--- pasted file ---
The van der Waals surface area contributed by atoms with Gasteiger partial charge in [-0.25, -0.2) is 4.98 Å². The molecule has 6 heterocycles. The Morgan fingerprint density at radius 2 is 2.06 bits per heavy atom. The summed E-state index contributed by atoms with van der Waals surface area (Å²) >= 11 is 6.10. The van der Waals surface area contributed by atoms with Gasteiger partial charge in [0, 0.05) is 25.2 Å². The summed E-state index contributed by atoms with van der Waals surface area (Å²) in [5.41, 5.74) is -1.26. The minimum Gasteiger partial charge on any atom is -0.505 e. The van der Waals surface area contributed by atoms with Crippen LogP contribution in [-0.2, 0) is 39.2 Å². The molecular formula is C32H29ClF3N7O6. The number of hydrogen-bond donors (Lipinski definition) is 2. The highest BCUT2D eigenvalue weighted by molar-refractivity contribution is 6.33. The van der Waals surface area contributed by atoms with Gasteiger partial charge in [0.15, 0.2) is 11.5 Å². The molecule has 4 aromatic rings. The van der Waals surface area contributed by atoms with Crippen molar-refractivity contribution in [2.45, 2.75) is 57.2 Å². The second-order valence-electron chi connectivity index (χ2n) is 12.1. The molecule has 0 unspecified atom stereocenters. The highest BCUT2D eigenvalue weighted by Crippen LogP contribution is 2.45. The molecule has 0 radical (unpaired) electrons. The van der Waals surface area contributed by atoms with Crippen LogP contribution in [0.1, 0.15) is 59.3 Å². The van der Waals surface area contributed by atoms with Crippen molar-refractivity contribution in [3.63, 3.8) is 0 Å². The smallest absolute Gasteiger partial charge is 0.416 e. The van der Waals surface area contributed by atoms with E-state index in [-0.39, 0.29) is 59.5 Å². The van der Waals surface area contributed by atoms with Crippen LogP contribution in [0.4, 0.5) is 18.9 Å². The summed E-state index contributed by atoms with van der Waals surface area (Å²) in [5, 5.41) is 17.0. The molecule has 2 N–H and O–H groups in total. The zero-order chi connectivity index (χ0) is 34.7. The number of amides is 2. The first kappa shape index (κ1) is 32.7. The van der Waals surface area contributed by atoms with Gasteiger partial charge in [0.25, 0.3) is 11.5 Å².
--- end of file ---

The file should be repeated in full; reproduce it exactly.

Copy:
The van der Waals surface area contributed by atoms with Gasteiger partial charge in [-0.25, -0.2) is 4.98 Å². The molecule has 6 heterocycles. The Morgan fingerprint density at radius 2 is 2.06 bits per heavy atom. The summed E-state index contributed by atoms with van der Waals surface area (Å²) >= 11 is 6.10. The van der Waals surface area contributed by atoms with Gasteiger partial charge in [0, 0.05) is 25.2 Å². The summed E-state index contributed by atoms with van der Waals surface area (Å²) in [5.41, 5.74) is -1.26. The minimum Gasteiger partial charge on any atom is -0.505 e. The van der Waals surface area contributed by atoms with Crippen LogP contribution in [-0.2, 0) is 39.2 Å². The molecular formula is C32H29ClF3N7O6. The number of hydrogen-bond donors (Lipinski definition) is 2. The highest BCUT2D eigenvalue weighted by molar-refractivity contribution is 6.33. The van der Waals surface area contributed by atoms with Gasteiger partial charge in [0.15, 0.2) is 11.5 Å². The molecule has 4 aromatic rings. The van der Waals surface area contributed by atoms with Crippen molar-refractivity contribution in [2.45, 2.75) is 57.2 Å². The second-order valence-electron chi connectivity index (χ2n) is 12.1. The molecule has 0 unspecified atom stereocenters. The highest BCUT2D eigenvalue weighted by Crippen LogP contribution is 2.45. The molecule has 0 radical (unpaired) electrons. The van der Waals surface area contributed by atoms with Crippen LogP contribution in [0.1, 0.15) is 59.3 Å². The van der Waals surface area contributed by atoms with Crippen molar-refractivity contribution in [3.63, 3.8) is 0 Å². The smallest absolute Gasteiger partial charge is 0.416 e. The van der Waals surface area contributed by atoms with E-state index in [-0.39, 0.29) is 59.5 Å². The van der Waals surface area contributed by atoms with Crippen LogP contribution in [0.4, 0.5) is 18.9 Å². The summed E-state index contributed by atoms with van der Waals surface area (Å²) in [5, 5.41) is 17.0. The molecule has 2 N–H and O–H groups in total. The zero-order chi connectivity index (χ0) is 34.7. The number of amides is 2. The first kappa shape index (κ1) is 32.7. The van der Waals surface area contributed by atoms with Gasteiger partial charge in [0.25, 0.3) is 11.5 Å².